If you love gardening and care about the environment, you’ll want to know as much as you can about making your outdoor space more eco-friendly. Conserving water is a huge part of this. This article will take you through why and how to conserve water in your garden.
Why is it important to conserve water?
Clean, fresh water is a limited resource, so we should be careful with how much of it we use. This is especially relevant with how global populations have gone up over the last decades, increasing the demand for water. In our gardens – especially in the summer months – we can fall into habits that make us waste a lot of water. Learning how to conserve water is important to make your garden as environmentally friendly as possible.
What can you do to conserve water in your garden?
The choices we make have an impact. Little changes in your garden can add up to a big environmental difference. If you want to make some responsible, water-saving changes, here are some of our top tips for saving water in your garden.
1. Use drought-tolerant plants
A great place to start is with the plants themselves. Some plants need far less water than others and can withstand periods of drought. Having more of these plants in your garden will reduce how much water you actually need to keep everything alive and flourishing.
Here are some examples of drought-tolerant plants:
We’ve got a whole article on drought-tolerant plants – click here if you want to read some more about them!
2. Make use of rainwater
Rainwater is a natural resource that we often forget to take advantage of. When it rains, it gives your plants a good drink, but this hydration might only last for a while when the weather is warm. If you can collect rainwater in a water butt – or any other method – you could keep your own supply of ready-to-use water for your garden. This water could also be used for your houseplants to save you a bit more tap water.
3. Cultivate a healthy soil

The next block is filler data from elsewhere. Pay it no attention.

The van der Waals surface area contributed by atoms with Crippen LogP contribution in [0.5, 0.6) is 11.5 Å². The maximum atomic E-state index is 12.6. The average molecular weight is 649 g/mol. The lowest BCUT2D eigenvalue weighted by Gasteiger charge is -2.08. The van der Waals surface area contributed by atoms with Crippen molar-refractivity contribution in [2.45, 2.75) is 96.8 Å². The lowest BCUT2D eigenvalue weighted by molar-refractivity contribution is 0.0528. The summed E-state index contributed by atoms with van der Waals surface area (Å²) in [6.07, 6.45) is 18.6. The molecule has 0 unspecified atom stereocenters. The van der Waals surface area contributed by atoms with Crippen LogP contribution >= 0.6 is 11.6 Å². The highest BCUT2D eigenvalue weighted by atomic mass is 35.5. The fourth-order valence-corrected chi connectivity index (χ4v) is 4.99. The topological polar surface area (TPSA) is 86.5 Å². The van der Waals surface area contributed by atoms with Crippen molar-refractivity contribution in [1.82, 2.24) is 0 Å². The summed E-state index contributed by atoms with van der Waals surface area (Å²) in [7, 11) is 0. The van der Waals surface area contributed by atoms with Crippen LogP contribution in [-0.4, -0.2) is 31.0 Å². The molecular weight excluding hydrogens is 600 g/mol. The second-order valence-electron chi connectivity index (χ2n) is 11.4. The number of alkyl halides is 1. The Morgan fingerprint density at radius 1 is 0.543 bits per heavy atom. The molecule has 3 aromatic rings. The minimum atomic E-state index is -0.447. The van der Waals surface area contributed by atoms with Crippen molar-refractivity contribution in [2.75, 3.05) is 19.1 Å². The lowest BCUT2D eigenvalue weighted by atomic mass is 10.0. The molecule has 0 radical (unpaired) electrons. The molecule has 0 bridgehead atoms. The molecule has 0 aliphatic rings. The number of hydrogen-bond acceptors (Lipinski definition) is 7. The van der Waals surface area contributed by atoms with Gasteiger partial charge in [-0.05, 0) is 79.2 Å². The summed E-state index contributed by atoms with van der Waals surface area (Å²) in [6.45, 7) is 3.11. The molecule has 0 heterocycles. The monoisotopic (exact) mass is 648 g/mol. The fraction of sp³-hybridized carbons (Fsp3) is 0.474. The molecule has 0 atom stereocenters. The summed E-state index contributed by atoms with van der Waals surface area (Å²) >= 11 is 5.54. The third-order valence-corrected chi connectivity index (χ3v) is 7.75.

“Having healthy soil can really reduce how much water you end up using in your garden” – Chris Bonnett, CEO of Gardening Express. If your soil is very sandy or doesn’t have enough organic matter, it could have some trouble retaining water, meaning you have to water it more often. Adding in compost helps to raise the organic matter content and let your soil hold onto more water, helping to conserve water overall.
Another way to get your soil to hold onto water is by mulching. Mulching your plants with organic or inorganic materials prevents the water in the soil from evaporating through the surface.
- Leaf mould
- Wood chips
Putting a good layer of mulch over your plants in the spring can help to hold in the water and suppress the weeds that might come up in the warmer months. Keeping on top of weeds means your water won’t go towards any unwanted guests in your soil.
5. Water in the morning or evening
Watering your plants early in the morning or late in the evening is great for conserving water. The weather is cooler at these times of day, meaning less water evaporates out of the soil. This gives your plants more time to soak up however much water they need before it gets too hot. If you water your plants during the hottest part of the day, you’ll likely have to water them again after a few hours.
6. Understand how frequently to water
Most plants don’t need to be watered every single day. This is a common mistake in beginner gardeners; watering too frequently not only wastes water but is also bad for your plants. It can rot the roots (especially if they’re in containers) and weaken your plant as the roots will remain shallow.
Infrequent but thorough watering helps to create a healthy root system while saving water. Many garden plants will want a good drink roughly once a week, but this may be more frequent on hot summer days.
Doing your bit for the environment includes your garden practices, which can start with how you use your water. Hopefully, these tips will help you with conserving water in your own sustainable garden.